Old questions, new opportunities in ed prep
In 2007, when I arrived on the campus at Western Oregon University as a newly-minted assistant professor, I kept hearing stories about a remarkable man named Del Schalock. A professor at Western’s Teaching Research Institute for 40 years and a beloved figure on campus, Del had just passed away when I arrived. He was the father of the Teacher Work Sample, a performance assessment and predecessor to the edTPA, which was used in Oregon starting in the 1980’s. He was carrying out studies of teacher effectiveness on student learning in the 1970’s, when I was still in diapers. He was also ahead of his time: as recently as the late 1990s, a flagship teacher preparation journal rejected his work as being “too researchy.”
But his ideas were noticed. When Lee Shulman accepted his Lifetime Achievement award from the American Association of Colleges for Teacher Education in 2008, and humbly described the issues he’d missed out on during his distinguished career, he expressed regret that he hadn’t listened to the guy who so passionately believed that teachers should be held responsible for student learning.
I’m thinking of Del because today Deans for Impact is releasing our policy agenda, laying out what we see as the future for outcomes-based teacher preparation—a goal as simple to state as it is complex to execute. Put simply, our members want data on how their graduates are performing as teachers and how they are affecting student learning. They want to use that information to improve their programs. They are willing to be transparent about what they learn, and to be held accountable for their results.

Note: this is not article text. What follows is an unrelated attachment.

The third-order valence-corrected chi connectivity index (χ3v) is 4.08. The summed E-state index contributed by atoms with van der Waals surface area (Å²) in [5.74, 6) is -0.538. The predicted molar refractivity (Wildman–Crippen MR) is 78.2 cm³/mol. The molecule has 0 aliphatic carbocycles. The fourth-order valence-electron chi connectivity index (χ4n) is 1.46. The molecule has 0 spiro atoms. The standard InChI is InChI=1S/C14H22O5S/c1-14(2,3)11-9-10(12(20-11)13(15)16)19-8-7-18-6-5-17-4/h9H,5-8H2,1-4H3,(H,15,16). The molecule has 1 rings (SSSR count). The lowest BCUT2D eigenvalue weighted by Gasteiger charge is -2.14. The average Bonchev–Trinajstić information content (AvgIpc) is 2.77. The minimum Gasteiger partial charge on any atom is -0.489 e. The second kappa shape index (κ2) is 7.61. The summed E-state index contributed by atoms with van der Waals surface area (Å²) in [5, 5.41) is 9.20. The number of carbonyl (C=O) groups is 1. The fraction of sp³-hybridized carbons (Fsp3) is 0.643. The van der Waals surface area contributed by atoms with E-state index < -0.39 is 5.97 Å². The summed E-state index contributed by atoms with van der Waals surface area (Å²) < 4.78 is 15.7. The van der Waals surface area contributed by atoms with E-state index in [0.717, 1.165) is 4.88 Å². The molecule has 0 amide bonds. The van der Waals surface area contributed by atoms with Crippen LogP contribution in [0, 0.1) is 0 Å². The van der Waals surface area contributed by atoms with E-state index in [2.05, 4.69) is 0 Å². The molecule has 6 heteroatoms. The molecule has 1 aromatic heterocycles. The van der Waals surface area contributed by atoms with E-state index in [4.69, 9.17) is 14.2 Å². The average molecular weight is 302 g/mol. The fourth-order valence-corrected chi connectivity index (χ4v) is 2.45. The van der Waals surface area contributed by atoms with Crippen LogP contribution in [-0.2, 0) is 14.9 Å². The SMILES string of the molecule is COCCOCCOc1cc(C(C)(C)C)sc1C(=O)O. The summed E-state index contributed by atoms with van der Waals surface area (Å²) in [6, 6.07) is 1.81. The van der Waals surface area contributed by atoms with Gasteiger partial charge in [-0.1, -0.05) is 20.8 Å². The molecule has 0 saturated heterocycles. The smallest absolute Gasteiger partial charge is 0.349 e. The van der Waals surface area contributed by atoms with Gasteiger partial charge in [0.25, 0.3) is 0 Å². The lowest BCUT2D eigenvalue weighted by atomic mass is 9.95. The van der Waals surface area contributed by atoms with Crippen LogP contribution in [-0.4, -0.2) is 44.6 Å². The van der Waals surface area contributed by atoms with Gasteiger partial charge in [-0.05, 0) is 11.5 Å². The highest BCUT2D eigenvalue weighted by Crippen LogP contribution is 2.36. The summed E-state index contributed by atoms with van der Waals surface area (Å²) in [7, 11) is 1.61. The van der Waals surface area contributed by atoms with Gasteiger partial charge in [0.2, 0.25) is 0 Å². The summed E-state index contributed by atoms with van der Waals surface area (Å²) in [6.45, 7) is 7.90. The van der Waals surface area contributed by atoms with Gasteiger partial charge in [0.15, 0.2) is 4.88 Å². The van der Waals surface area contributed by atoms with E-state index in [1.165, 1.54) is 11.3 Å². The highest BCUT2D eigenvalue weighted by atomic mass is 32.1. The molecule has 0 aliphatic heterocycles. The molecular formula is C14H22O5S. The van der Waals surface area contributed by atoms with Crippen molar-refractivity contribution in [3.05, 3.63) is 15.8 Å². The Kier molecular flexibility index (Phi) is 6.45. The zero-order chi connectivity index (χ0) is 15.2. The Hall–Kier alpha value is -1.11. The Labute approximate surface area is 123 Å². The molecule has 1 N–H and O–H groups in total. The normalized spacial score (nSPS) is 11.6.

The complexity comes in the details. Right now, our members are doing all they can to get performance data on their graduates and those graduates’ students, and they are having a hard go of it. Less than a third of our programs can access such data. Some cannot even find out where their graduates are teaching. There is little comparability in data across programs, and even less communication across state lines.
Our first priority, then, is this urgent need for data. Our members are eager to work with state policymakers to ensure that educator preparation programs can access useful, timely data, of the appropriate grain size, for use in both program improvement and accountability. Specifically, that means information on where graduates find jobs, how many stay in teaching, how well their students perform, what kind of professional evaluations they get from their superiors, and feedback from the graduates themselves. As a former educator myself, I also see this as a fairness issue. It hardly seems reasonable to attack educator-preparation programs for their performance while denying them access to the data they need to assess that performance.
The second step of our policy agenda builds on the first: encouraging states to recognize and support teacher-preparation programs that voluntarily embrace data-driven practices and accountability for outcomes. We see this as a chance for states to create the equivalent of “LEED Green Building Certification” for teacher-preparation programs. Not all programs will choose to pursue this route, but those who are willing to step up will reap the benefits. This proposal is made possible by a provision of the recently-passed Every Student Succeeds Act, which creates the option for states to pursue such policies.
Anybody who’s been following the policy and media attention to teacher preparation in recent years knows that change is coming. It’s overdue: teacher educators have been confronting questions of teacher effectiveness and student learning for decades. Now comes a new opportunity to get serious about building the systems that link teacher preparation to performance and, ultimately, to student learning.
I wish I could sit down with Del Schalock today and ask him how we’re doing, but I can’t. What I can do is support the members of Deans for Impact as they map out a strategy for transforming the teaching profession. We hope you’ll join us.
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